While I did indeed DNF this book, I did enjoy other aspects of it. The battle scenes played out very much like an epic film scene, and I could imagine a cinematic score being played along to them. Also, the uniqueness of the book’s concept is one to be commended on, because I have never read a Viking culture-inspired YA book before.
Even though I did DNF THE GIRL THE SEA GAVE BACK, I was really sad that I did. I think that I may read SKY IN THE DEEP soon and see if that helps me get through TGTSGB if I maybe know a bit more about the background of the story. I am actually giving THE GIRL THE SEA GAVE BACK three stars because the concept was brilliant, the writing was readable and flowing, and the battle scenes were pretty darn good. I think that with a good re-edit and adding to Tova and Helvard’s characters to make them more unique and personable, THE GIRL THE SEA GAVE BACK has the potential to be an incredible epic fantasy book, even with future TV show possibilities.
As always, I encourage my readers to read books for themselves to form their own opinions on it. Please give THE GIRL THE SEA GAVE BACK a try, and let me know what you think of it!
THE GIRL THE SEA GAVE BACK receives 3 stars out of 5.
Wow, life has been so hectic since I last posted. Today marks my third week as a college freshman and I currently have mixed feelings about it. Yes, I am enjoying a lot of my classes (especially the fiction writing one), but being a commuter means it’s much harder for me to connect with people. Hopefully, as the semester moves on, I’ll have a better time with this!
But enough about me.
I am so thrilled to have the lovely Makiia Lucier featured on my blog today! Remember when I announced a few weeks ago that I would be featuring the books and achievements of authors who’ve been kind enough to send me a book, or put up with my fangirling, or have helped me in some way? I am proud to say that Makiia is the first author featured!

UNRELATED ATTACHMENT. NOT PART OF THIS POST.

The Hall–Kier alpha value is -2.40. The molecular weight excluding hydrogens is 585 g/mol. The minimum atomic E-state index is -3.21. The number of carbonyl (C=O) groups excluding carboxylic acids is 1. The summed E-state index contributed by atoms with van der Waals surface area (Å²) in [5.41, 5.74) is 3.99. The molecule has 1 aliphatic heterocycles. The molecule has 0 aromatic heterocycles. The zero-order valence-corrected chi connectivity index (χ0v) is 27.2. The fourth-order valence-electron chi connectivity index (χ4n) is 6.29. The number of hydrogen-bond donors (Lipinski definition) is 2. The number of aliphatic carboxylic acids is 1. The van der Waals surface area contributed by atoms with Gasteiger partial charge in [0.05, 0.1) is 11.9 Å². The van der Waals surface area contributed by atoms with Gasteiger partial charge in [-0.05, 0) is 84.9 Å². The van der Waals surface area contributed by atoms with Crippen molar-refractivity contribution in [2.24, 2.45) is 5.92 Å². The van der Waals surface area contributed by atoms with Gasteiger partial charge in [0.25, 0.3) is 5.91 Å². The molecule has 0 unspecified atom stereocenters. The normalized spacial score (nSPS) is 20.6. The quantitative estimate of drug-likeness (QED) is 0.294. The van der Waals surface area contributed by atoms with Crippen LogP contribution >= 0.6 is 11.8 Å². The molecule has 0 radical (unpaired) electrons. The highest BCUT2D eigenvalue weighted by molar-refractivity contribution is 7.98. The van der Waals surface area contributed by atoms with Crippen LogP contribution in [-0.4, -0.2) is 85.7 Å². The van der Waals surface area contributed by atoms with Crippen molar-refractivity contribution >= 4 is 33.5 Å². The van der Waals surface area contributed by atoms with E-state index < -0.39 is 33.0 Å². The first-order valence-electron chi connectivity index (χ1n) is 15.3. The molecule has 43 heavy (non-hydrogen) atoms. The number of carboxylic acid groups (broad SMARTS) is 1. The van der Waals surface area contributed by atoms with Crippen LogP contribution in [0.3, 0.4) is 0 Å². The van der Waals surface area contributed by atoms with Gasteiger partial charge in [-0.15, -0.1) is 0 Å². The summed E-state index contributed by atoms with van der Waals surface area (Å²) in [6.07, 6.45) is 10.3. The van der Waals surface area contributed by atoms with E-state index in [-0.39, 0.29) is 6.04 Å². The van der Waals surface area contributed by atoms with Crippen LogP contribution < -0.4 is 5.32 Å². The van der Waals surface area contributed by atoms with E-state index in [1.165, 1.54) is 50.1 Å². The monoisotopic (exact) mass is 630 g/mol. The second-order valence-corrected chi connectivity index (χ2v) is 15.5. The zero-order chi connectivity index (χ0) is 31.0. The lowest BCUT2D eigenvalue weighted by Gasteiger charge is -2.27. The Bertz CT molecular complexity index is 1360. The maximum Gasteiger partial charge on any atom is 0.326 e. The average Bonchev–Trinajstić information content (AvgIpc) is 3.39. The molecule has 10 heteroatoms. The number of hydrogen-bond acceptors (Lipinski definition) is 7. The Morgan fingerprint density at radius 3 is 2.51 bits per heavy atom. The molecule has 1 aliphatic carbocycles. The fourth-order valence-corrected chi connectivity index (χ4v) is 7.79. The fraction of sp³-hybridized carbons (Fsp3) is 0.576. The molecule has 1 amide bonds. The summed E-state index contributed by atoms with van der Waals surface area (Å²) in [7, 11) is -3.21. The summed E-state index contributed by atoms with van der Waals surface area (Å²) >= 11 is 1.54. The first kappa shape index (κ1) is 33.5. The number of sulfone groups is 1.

I first read her second novel ISLE OF BLOOD AND STONE back in September of 2018! Now it’s September 2019, and Makiia’s sequel SONG OF THE ABYSS recently released (which I adored) and she’s going to YallFest this fall! (I am so excited to be going to that this year...I’ll get to meet Makiia and many other authors!)
Makiia was kind enough to participate in a book/publishing related Q&A session and a fun Q&A. Her bookish achievements and bio is after the Q&A, so make sure to stick around and check that out!
When did you start writing your first book? Did you know then that you wanted to be a published author?
March 2011 (I had to look up the date in my first notebook!). And yes, I knew that if I finished the manuscript for A Death-Struck Year (then titled A Beautiful and Death-Struck Year), I would do my very best to find a publisher for it. It was published by Houghton Mifflin Harcourt Books for Young Readers in 2014.
How long did it take for you to find an agent from the time you first started querying?
I really don’t remember (It’s the kind of painful thing you block from your memory, like childbirth!). What I do know about publishing in general is that however long you expect something to take, it will inevitably take tens time longer than you would like. There’s plenty of waiting in this business.
What has been the thing that you’ve enjoyed most about your book’s publishing process?
You really can’t beat seeing your book on a bookstore or library shelf.
Have you written any books since your first book’s release?
I’ve published three so far: A Death-Struck Year, Isle of Blood and Stone, and Song of the Abyss.
Tell the readers a little bit about your book. Is there a character in particular that you relate to?